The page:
The incident took place on 18 April 2016 at Sousa Ready Mix Inc's premises in Glenburnie, north of Kingston in Ontario. A worker was in the process of cleaning the outlet hose of a concrete pump truck. The process typically involves inserting a ‘priming ball’ into the hose and running the pump in reverse to clean it out. In this case the ball became stuck and the worker, along with two others, was instructed to deal with the stuck ball.
The three workers used an air compressor to force air into the hose in order to clear the ball.
During a third attempt, the first worker released a clamp from the discharge nozzle of the air compressor without first releasing the pressure from the air compressor. The supply hoses and fittings of the compressor were propelled into the ground and the discharge hose struck the first worker, who suffered several injuries.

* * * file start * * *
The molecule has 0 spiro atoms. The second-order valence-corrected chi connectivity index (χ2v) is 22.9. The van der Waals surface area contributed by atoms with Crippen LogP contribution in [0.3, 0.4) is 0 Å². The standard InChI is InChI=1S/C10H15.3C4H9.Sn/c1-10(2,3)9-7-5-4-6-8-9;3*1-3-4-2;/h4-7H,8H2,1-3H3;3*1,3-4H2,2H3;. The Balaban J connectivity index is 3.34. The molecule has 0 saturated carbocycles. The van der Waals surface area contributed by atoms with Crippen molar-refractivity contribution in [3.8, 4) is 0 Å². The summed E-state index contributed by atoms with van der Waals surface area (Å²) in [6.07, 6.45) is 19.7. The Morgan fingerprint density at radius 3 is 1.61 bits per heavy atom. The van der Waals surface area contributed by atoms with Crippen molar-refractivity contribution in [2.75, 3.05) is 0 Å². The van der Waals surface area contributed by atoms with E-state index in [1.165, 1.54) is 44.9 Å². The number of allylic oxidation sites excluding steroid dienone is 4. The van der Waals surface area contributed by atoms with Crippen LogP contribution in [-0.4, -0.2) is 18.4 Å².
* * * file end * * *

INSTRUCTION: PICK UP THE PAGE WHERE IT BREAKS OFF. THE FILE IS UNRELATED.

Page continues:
An Ontario Ministry of Labour investigation determined that the compressor was being used while the ‘whip check' component of the compressor was not installed. The ‘whip check’ could have prevented the hose from releasing and striking the worker. As such, Sousa failed as an employer to take the reasonable precaution of ensuring that whip check connectors or other adequate restraining devices were available and used, contrary to the Occupational Health & Safety Act.
The court also imposed a 25% victim fine surcharge, which is credited to a special provincial government fund to assist victims of crime.